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HOME  > Past issues  > 2024 June 19 - 25  > Revised law giving state gov’t more power than local gov’ts in contingency situations enacted
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2024 June 19 - 25 [POLITICS]

Revised law giving state gov’t more power than local gov’ts in contingency situations enacted

June 20, 2024

The House of Councilors at its plenary session on June 19 enacted a bill to revise the Local Autonomy Act so that the national government in a contingency situation can be authorized to issue directives to local governments, by the majority vote of the Liberal Democratic Party, the Komei Party, and two other political parties. The Japanese Communist Party and the Constitutional Democratic Party of Japan voted against the proposed revision.

Prior to the vote, JCP lawmaker Ito Gaku asked if local governments can refuse to comply when the national government determines that “a situation that could have serious impact on the safety of the people” has occurred or is “likely to occur” and issues some sort of order to the local governments. The state government replied, “They should comply with the instructions.”

Ito said, “It is a system that will subordinate local governments to the national government in the event of an emergency,” criticizing the law revision for not only denying decentralization of power but also destroying local autonomy guaranteed under the Constitution.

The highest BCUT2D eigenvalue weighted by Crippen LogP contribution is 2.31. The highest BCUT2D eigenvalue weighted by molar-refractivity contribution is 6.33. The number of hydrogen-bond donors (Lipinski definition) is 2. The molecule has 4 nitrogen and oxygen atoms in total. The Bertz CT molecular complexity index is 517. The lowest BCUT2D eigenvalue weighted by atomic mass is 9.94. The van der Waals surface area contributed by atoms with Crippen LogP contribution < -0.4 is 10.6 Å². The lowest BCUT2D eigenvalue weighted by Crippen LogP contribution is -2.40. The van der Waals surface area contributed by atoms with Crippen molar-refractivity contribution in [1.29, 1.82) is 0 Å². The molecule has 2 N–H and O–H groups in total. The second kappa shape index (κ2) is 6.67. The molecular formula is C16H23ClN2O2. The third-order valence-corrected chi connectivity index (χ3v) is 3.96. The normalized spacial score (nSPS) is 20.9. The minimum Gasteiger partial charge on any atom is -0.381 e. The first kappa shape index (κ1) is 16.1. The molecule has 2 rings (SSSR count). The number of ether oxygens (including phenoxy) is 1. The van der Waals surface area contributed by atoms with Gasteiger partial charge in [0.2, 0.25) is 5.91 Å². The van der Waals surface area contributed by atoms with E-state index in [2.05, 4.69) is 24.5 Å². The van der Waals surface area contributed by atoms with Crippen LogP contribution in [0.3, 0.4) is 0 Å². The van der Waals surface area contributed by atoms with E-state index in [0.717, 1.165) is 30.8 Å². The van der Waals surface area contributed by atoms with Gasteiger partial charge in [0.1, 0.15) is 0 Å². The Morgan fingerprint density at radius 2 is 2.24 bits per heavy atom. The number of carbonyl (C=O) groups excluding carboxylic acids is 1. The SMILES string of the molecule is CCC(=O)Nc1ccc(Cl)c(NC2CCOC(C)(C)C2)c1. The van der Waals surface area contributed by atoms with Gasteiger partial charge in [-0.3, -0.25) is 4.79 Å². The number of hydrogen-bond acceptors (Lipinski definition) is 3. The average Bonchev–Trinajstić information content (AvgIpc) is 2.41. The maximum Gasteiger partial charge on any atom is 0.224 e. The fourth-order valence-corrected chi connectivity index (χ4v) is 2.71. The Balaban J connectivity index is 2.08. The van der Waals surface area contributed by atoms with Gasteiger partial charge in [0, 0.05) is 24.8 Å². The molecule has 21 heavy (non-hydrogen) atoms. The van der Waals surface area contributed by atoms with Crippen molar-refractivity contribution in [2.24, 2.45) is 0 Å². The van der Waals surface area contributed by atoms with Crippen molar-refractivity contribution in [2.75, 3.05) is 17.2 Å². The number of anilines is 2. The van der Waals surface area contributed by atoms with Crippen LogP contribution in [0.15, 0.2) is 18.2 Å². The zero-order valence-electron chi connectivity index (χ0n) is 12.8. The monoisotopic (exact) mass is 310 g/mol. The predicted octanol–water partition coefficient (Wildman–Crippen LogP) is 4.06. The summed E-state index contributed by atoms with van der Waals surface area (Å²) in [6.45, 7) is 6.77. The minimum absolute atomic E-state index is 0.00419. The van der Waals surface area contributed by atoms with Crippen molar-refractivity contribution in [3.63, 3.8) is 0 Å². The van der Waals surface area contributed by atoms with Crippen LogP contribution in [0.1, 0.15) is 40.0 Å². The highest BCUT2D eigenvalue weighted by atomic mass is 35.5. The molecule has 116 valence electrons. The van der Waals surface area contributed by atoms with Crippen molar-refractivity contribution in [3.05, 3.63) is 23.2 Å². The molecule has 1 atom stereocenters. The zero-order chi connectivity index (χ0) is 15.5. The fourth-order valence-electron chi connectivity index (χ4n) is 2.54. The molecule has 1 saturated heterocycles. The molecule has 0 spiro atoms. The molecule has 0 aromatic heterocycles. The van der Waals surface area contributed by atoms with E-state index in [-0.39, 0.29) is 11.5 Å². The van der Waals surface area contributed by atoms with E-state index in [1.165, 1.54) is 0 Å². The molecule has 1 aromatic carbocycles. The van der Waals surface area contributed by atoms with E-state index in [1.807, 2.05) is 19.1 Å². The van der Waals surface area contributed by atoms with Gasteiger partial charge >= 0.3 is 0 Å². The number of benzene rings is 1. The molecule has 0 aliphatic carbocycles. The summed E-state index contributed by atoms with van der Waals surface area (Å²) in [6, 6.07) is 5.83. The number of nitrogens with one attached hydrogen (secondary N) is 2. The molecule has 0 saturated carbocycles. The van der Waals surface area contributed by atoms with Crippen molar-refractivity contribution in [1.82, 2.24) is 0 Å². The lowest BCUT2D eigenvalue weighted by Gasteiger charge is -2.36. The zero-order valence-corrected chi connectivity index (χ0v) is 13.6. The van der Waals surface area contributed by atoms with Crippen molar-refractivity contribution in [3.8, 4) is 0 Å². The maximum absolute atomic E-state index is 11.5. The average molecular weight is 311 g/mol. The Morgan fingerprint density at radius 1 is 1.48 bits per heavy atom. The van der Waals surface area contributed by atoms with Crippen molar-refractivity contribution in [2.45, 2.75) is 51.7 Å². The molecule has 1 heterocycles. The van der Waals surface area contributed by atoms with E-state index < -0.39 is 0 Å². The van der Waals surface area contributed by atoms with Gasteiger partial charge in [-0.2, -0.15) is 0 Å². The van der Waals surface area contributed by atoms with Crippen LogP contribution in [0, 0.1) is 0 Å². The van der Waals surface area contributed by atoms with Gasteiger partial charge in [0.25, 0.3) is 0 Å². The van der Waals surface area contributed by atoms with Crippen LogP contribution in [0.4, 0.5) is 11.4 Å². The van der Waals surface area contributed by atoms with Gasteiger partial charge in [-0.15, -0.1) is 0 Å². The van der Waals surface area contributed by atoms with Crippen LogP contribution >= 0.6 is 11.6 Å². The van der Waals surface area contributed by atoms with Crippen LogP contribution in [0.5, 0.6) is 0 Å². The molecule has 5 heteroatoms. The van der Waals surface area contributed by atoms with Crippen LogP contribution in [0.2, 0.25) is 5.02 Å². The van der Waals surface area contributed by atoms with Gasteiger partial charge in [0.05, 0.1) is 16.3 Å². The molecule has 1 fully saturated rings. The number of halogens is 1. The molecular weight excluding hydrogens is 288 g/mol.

He pointed out that the amendment to the law will allow the state government to even meddle in the affairs of local governments in an emergency.

The revised law includes a “special exception” under which prefectural governments are required to carry out “instructions from the national government for the coordination of administrative procedures”. The Minister of Internal Affairs the other day admitted that it may directly “give coordination instructions” to local governments, hinting at “executing power as a substitute” for them.

Ito expressed concern that the revised law might be used to mobilize local governments for war. He said, “Before and during the war, the absence of ‘autonomy of both residents and entities’ was a factor that enabled the war regime to reach every corner of the country,” adding that it would be unacceptable for the present-day legislature to promote legislation to turn Japan into a country capable of engaging in war.

Ito stated, “The national government should guarantee sufficient authority and financial resources to local governments and help increase their power so that the livelihoods of residents can be supported.”
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